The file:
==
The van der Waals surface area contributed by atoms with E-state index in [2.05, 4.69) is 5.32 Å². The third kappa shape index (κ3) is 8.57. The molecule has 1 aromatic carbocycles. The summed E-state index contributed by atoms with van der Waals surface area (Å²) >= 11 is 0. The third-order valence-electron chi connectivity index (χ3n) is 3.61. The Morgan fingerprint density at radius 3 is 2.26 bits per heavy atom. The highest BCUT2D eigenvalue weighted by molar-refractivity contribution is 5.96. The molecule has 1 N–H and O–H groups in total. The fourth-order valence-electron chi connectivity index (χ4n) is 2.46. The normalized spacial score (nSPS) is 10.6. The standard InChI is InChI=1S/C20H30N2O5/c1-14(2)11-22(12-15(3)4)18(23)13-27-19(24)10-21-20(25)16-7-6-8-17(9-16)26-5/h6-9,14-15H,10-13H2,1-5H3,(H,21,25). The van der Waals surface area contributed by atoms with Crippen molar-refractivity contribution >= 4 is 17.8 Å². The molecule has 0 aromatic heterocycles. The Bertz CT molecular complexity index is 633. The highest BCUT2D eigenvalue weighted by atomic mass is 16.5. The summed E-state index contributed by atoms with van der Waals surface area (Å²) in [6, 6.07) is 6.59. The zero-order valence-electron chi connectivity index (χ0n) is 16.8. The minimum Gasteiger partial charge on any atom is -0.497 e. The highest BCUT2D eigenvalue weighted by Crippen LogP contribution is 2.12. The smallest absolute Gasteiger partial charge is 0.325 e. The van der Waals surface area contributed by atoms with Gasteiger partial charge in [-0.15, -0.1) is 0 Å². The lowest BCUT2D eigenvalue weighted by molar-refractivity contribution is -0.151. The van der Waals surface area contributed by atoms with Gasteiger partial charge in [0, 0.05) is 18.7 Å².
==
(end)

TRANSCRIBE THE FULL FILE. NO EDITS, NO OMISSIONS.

The van der Waals surface area contributed by atoms with E-state index in [2.05, 4.69) is 5.32 Å². The third kappa shape index (κ3) is 8.57. The molecule has 1 aromatic carbocycles. The summed E-state index contributed by atoms with van der Waals surface area (Å²) >= 11 is 0. The third-order valence-electron chi connectivity index (χ3n) is 3.61. The Morgan fingerprint density at radius 3 is 2.26 bits per heavy atom. The highest BCUT2D eigenvalue weighted by molar-refractivity contribution is 5.96. The molecule has 1 N–H and O–H groups in total. The fourth-order valence-electron chi connectivity index (χ4n) is 2.46. The normalized spacial score (nSPS) is 10.6. The standard InChI is InChI=1S/C20H30N2O5/c1-14(2)11-22(12-15(3)4)18(23)13-27-19(24)10-21-20(25)16-7-6-8-17(9-16)26-5/h6-9,14-15H,10-13H2,1-5H3,(H,21,25). The van der Waals surface area contributed by atoms with Crippen molar-refractivity contribution >= 4 is 17.8 Å². The molecule has 0 aromatic heterocycles. The Bertz CT molecular complexity index is 633. The highest BCUT2D eigenvalue weighted by atomic mass is 16.5. The summed E-state index contributed by atoms with van der Waals surface area (Å²) in [6, 6.07) is 6.59. The zero-order valence-electron chi connectivity index (χ0n) is 16.8. The minimum Gasteiger partial charge on any atom is -0.497 e. The highest BCUT2D eigenvalue weighted by Crippen LogP contribution is 2.12. The smallest absolute Gasteiger partial charge is 0.325 e. The van der Waals surface area contributed by atoms with Gasteiger partial charge in [-0.15, -0.1) is 0 Å². The lowest BCUT2D eigenvalue weighted by molar-refractivity contribution is -0.151. The van der Waals surface area contributed by atoms with Gasteiger partial charge in [0, 0.05) is 18.7 Å².